Why the pope wants stronger ties with Mexico and Cuba
While the Catholic church is bolstering the faithful in Mexico and Cuba, it is also seeking closer ties with national governments during Pope Benedict XVI's first visit to these countries.
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"It is a win for the government and a win for the Vatican," says Brenda Carranza, a religious studies expert at the Pontifícia Universidade Católica de Campinas in Brazil. "The Cuban government needs to create bridges to the international world," she says, and the Catholic Church is helping pave the way.Skip to next paragraph
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Cuba could gain more legitimacy and attract European investment through the church. Similarly, after the fall of the Soviet Union, when Cuba lost subsidies that had long buoyed the economy, Fidel Castro invited Pope John Paul II to visit the island in what was considered a landmark move.
In return, Ms. Carranza says, the church can push for access to media, religious education, and physical spaces lost after the Cuban revolution, when many priests were exiled, and Cuba considered itself an atheist state.
But the new relations have not been without controversy. Cuban exiles have criticized the church for not taking a harder line against the Castro government on human rights. In Mexico, some have criticized the timing of the pope's visit to a pro-PAN state, which comes just as the presidential campaign officially launches. The Archdiocese of Leon in Guanajuato dismisses that criticism, as do residents. "This is a visit for all of Mexico," says Father Juan Rodriguez, the priest of the basilica in Guanajuato.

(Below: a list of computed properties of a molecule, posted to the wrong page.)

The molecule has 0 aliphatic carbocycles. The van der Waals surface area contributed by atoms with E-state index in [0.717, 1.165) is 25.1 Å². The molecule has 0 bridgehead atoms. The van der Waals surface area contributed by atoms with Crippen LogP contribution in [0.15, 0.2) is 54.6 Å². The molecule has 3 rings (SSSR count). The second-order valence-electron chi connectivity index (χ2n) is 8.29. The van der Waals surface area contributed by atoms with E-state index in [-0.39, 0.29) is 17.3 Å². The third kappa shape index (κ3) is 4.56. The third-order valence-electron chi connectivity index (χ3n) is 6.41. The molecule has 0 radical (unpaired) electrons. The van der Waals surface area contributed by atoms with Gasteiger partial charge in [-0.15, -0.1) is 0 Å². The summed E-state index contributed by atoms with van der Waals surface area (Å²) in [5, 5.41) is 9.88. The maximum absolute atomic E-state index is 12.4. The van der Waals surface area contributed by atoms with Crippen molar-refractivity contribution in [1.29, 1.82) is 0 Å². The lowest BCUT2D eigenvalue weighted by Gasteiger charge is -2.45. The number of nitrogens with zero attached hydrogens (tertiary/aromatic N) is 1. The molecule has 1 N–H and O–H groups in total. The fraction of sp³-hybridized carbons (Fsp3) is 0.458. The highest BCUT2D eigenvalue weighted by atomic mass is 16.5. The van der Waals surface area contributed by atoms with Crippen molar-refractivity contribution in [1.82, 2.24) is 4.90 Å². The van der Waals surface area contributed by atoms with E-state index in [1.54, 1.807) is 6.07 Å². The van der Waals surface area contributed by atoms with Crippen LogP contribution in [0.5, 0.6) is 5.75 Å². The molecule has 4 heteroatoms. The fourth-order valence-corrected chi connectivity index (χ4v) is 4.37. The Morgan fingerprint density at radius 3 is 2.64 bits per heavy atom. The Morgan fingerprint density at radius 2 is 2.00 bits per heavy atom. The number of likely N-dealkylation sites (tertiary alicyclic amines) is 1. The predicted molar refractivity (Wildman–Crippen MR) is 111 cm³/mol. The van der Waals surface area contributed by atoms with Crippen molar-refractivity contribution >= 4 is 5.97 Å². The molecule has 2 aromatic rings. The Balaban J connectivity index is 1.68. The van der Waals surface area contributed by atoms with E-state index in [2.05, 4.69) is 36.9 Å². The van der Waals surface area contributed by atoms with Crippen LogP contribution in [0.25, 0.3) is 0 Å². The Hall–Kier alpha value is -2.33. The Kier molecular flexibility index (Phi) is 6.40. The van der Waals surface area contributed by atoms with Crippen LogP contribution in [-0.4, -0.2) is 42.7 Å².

"The church is still a force to be reckoned with in Latin America," says Manuel Vasquez, an expert on Catholicism in Latin America at the University of Florida in Gainesville. But, he adds, it is increasingly losing ground to other religions.
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Seventy-three percent of Latin America is Catholic, according to the Pew Research Center, and John Paul II visited Mexico five times in the 20th century. But in Honduras, Guatemala, and El Salvador, for example, Protestants represent more than 35 percent of the population. Even in countries with smaller Protestant populations, it is often the "evangelical vote" that is more influential in politics.
Meanwhile, many of the leftist presidents in office today in Latin America share histories with the left-leaning liberation theology, which caused a divide with the Vatican in the 1980s, says Mr. Masferrer. Liberation theology focuses on social justice, but was accused of promoting Marxist politics.
Even in Mexico the pope might have trouble drawing masses, as many urban Latin Americans feel disconnected from church leaders over questions of abortion, gay marriage, and divorce. But not in Guanajuato. "In Guanajuato, they can guarantee that the faithful will mobilize," says Ramos Cortes. "That sends a message that the institution still has the capacity to mobilize."
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